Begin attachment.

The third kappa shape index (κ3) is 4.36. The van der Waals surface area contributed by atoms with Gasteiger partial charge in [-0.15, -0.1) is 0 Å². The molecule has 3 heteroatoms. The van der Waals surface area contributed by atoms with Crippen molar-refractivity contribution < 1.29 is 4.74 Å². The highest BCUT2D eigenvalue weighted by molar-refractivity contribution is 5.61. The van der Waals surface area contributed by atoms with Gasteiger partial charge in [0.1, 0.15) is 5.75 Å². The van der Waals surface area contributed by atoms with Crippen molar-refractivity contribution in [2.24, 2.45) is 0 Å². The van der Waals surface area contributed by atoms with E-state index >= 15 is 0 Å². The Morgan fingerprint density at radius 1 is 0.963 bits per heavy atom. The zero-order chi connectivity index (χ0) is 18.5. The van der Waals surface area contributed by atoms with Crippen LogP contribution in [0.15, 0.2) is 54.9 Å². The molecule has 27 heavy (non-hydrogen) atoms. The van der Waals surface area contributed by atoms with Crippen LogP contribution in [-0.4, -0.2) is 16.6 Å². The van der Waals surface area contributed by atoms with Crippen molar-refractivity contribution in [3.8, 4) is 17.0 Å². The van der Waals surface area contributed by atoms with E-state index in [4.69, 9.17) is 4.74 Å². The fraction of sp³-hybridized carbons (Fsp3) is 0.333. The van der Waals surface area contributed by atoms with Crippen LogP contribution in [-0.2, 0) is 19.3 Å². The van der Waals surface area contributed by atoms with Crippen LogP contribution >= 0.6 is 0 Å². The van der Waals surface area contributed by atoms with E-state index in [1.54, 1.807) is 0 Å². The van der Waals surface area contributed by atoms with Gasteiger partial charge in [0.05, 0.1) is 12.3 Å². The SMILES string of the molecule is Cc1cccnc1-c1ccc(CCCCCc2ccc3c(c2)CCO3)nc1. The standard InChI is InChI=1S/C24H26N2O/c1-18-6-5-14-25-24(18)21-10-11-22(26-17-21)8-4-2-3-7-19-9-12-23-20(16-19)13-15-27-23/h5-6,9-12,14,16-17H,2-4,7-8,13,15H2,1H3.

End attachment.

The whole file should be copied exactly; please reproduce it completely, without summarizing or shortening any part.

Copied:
The third kappa shape index (κ3) is 4.36. The van der Waals surface area contributed by atoms with Gasteiger partial charge in [-0.15, -0.1) is 0 Å². The molecule has 3 heteroatoms. The van der Waals surface area contributed by atoms with Crippen molar-refractivity contribution < 1.29 is 4.74 Å². The highest BCUT2D eigenvalue weighted by molar-refractivity contribution is 5.61. The van der Waals surface area contributed by atoms with Gasteiger partial charge in [0.1, 0.15) is 5.75 Å². The van der Waals surface area contributed by atoms with Crippen molar-refractivity contribution in [2.24, 2.45) is 0 Å². The van der Waals surface area contributed by atoms with E-state index >= 15 is 0 Å². The Morgan fingerprint density at radius 1 is 0.963 bits per heavy atom. The zero-order chi connectivity index (χ0) is 18.5. The van der Waals surface area contributed by atoms with Crippen LogP contribution in [0.15, 0.2) is 54.9 Å². The molecule has 27 heavy (non-hydrogen) atoms. The van der Waals surface area contributed by atoms with Crippen LogP contribution in [-0.4, -0.2) is 16.6 Å². The van der Waals surface area contributed by atoms with Crippen molar-refractivity contribution in [3.8, 4) is 17.0 Å². The van der Waals surface area contributed by atoms with E-state index in [4.69, 9.17) is 4.74 Å². The fraction of sp³-hybridized carbons (Fsp3) is 0.333. The van der Waals surface area contributed by atoms with Crippen LogP contribution in [-0.2, 0) is 19.3 Å². The van der Waals surface area contributed by atoms with Crippen LogP contribution >= 0.6 is 0 Å². The van der Waals surface area contributed by atoms with E-state index in [1.54, 1.807) is 0 Å². The van der Waals surface area contributed by atoms with Gasteiger partial charge in [0.05, 0.1) is 12.3 Å². The SMILES string of the molecule is Cc1cccnc1-c1ccc(CCCCCc2ccc3c(c2)CCO3)nc1. The standard InChI is InChI=1S/C24H26N2O/c1-18-6-5-14-25-24(18)21-10-11-22(26-17-21)8-4-2-3-7-19-9-12-23-20(16-19)13-15-27-23/h5-6,9-12,14,16-17H,2-4,7-8,13,15H2,1H3.